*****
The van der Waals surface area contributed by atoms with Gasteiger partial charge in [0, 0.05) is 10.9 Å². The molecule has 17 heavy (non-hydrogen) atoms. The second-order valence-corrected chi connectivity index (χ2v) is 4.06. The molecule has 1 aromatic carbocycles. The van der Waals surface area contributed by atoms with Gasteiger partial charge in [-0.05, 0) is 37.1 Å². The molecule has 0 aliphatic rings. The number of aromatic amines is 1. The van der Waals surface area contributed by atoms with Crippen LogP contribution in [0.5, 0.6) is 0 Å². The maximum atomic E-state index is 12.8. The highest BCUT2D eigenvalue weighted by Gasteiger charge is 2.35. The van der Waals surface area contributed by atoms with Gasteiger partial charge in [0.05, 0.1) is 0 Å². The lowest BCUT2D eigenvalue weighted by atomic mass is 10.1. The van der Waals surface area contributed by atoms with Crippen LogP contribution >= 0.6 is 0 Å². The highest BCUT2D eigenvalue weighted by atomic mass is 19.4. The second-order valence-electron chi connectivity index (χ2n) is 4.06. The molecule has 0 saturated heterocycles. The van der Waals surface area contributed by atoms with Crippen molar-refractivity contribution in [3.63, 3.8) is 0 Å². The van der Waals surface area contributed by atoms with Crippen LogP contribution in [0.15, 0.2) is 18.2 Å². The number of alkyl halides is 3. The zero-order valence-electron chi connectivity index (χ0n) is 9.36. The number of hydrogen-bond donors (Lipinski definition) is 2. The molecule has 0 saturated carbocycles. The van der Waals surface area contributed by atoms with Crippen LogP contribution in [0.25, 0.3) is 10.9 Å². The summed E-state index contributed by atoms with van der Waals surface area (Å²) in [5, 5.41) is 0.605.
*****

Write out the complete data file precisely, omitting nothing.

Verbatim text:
The van der Waals surface area contributed by atoms with Gasteiger partial charge in [0, 0.05) is 10.9 Å². The molecule has 17 heavy (non-hydrogen) atoms. The second-order valence-corrected chi connectivity index (χ2v) is 4.06. The molecule has 1 aromatic carbocycles. The van der Waals surface area contributed by atoms with Gasteiger partial charge in [-0.05, 0) is 37.1 Å². The molecule has 0 aliphatic rings. The number of aromatic amines is 1. The van der Waals surface area contributed by atoms with Crippen LogP contribution in [0.5, 0.6) is 0 Å². The maximum atomic E-state index is 12.8. The highest BCUT2D eigenvalue weighted by Gasteiger charge is 2.35. The van der Waals surface area contributed by atoms with Gasteiger partial charge in [0.05, 0.1) is 0 Å². The lowest BCUT2D eigenvalue weighted by atomic mass is 10.1. The van der Waals surface area contributed by atoms with Crippen LogP contribution >= 0.6 is 0 Å². The highest BCUT2D eigenvalue weighted by atomic mass is 19.4. The second-order valence-electron chi connectivity index (χ2n) is 4.06. The molecule has 0 saturated heterocycles. The van der Waals surface area contributed by atoms with Crippen molar-refractivity contribution in [3.63, 3.8) is 0 Å². The van der Waals surface area contributed by atoms with Crippen LogP contribution in [0.15, 0.2) is 18.2 Å². The number of alkyl halides is 3. The zero-order valence-electron chi connectivity index (χ0n) is 9.36. The number of hydrogen-bond donors (Lipinski definition) is 2. The molecule has 0 saturated carbocycles. The van der Waals surface area contributed by atoms with Crippen LogP contribution in [0.25, 0.3) is 10.9 Å². The summed E-state index contributed by atoms with van der Waals surface area (Å²) in [5, 5.41) is 0.605.